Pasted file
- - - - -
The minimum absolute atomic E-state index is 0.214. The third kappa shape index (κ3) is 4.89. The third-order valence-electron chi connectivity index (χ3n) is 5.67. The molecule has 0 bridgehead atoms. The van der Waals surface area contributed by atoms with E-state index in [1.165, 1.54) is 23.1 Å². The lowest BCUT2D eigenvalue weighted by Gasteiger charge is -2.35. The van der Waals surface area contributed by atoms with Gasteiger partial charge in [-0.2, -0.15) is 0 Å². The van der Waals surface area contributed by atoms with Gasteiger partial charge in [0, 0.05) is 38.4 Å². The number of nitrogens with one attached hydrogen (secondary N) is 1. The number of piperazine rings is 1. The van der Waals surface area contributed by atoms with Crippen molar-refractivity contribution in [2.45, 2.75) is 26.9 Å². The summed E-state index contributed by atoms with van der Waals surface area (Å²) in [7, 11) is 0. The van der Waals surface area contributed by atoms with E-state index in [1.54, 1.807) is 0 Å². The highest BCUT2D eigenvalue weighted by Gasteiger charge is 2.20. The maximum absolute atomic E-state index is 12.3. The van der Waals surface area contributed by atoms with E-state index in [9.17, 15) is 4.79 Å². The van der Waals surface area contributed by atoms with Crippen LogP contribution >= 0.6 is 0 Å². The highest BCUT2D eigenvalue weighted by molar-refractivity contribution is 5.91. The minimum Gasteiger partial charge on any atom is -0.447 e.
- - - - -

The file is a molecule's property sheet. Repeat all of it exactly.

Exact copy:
The minimum absolute atomic E-state index is 0.214. The third kappa shape index (κ3) is 4.89. The third-order valence-electron chi connectivity index (χ3n) is 5.67. The molecule has 0 bridgehead atoms. The van der Waals surface area contributed by atoms with E-state index in [1.165, 1.54) is 23.1 Å². The lowest BCUT2D eigenvalue weighted by Gasteiger charge is -2.35. The van der Waals surface area contributed by atoms with Gasteiger partial charge in [-0.2, -0.15) is 0 Å². The van der Waals surface area contributed by atoms with Gasteiger partial charge in [0, 0.05) is 38.4 Å². The number of nitrogens with one attached hydrogen (secondary N) is 1. The number of piperazine rings is 1. The van der Waals surface area contributed by atoms with Crippen molar-refractivity contribution in [2.45, 2.75) is 26.9 Å². The summed E-state index contributed by atoms with van der Waals surface area (Å²) in [7, 11) is 0. The van der Waals surface area contributed by atoms with E-state index in [1.54, 1.807) is 0 Å². The highest BCUT2D eigenvalue weighted by Gasteiger charge is 2.20. The maximum absolute atomic E-state index is 12.3. The van der Waals surface area contributed by atoms with E-state index in [9.17, 15) is 4.79 Å². The van der Waals surface area contributed by atoms with Crippen LogP contribution >= 0.6 is 0 Å². The highest BCUT2D eigenvalue weighted by molar-refractivity contribution is 5.91. The minimum Gasteiger partial charge on any atom is -0.447 e.